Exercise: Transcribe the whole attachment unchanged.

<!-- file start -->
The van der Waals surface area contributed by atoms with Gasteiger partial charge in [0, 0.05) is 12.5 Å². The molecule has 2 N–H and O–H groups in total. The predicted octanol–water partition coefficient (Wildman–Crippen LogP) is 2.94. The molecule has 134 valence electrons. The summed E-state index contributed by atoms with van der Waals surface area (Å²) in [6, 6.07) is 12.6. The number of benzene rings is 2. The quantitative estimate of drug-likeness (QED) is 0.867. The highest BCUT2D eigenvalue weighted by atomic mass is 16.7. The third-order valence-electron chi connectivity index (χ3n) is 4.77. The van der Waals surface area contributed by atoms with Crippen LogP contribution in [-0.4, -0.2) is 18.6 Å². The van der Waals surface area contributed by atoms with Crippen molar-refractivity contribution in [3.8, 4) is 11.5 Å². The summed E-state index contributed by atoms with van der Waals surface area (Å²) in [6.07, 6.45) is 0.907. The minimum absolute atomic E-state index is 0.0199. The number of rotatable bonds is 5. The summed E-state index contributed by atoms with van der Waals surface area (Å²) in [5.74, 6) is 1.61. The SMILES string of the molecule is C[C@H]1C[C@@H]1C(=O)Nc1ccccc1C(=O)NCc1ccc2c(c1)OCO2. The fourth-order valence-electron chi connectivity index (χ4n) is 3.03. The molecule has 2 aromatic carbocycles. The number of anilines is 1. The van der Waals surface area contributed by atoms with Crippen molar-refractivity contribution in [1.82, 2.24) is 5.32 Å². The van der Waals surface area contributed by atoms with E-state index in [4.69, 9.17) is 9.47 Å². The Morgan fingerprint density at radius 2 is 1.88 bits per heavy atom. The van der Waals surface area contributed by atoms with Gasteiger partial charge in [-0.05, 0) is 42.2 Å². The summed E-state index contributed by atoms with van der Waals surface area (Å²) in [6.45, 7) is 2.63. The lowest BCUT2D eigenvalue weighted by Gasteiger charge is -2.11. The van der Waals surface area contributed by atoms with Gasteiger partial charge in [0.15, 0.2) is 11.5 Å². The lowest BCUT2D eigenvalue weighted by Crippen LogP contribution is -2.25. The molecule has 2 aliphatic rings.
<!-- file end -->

The van der Waals surface area contributed by atoms with Gasteiger partial charge in [0, 0.05) is 12.5 Å². The molecule has 2 N–H and O–H groups in total. The predicted octanol–water partition coefficient (Wildman–Crippen LogP) is 2.94. The molecule has 134 valence electrons. The summed E-state index contributed by atoms with van der Waals surface area (Å²) in [6, 6.07) is 12.6. The number of benzene rings is 2. The quantitative estimate of drug-likeness (QED) is 0.867. The highest BCUT2D eigenvalue weighted by atomic mass is 16.7. The third-order valence-electron chi connectivity index (χ3n) is 4.77. The van der Waals surface area contributed by atoms with Crippen LogP contribution in [-0.4, -0.2) is 18.6 Å². The van der Waals surface area contributed by atoms with Crippen molar-refractivity contribution in [3.8, 4) is 11.5 Å². The summed E-state index contributed by atoms with van der Waals surface area (Å²) in [6.07, 6.45) is 0.907. The minimum absolute atomic E-state index is 0.0199. The number of rotatable bonds is 5. The summed E-state index contributed by atoms with van der Waals surface area (Å²) in [5.74, 6) is 1.61. The SMILES string of the molecule is C[C@H]1C[C@@H]1C(=O)Nc1ccccc1C(=O)NCc1ccc2c(c1)OCO2. The fourth-order valence-electron chi connectivity index (χ4n) is 3.03. The molecule has 2 aromatic carbocycles. The number of anilines is 1. The van der Waals surface area contributed by atoms with Crippen molar-refractivity contribution in [1.82, 2.24) is 5.32 Å². The van der Waals surface area contributed by atoms with E-state index in [4.69, 9.17) is 9.47 Å². The Morgan fingerprint density at radius 2 is 1.88 bits per heavy atom. The van der Waals surface area contributed by atoms with Gasteiger partial charge in [-0.05, 0) is 42.2 Å². The summed E-state index contributed by atoms with van der Waals surface area (Å²) in [6.45, 7) is 2.63. The lowest BCUT2D eigenvalue weighted by Gasteiger charge is -2.11. The van der Waals surface area contributed by atoms with Gasteiger partial charge in [0.15, 0.2) is 11.5 Å². The lowest BCUT2D eigenvalue weighted by Crippen LogP contribution is -2.25. The molecule has 2 aliphatic rings.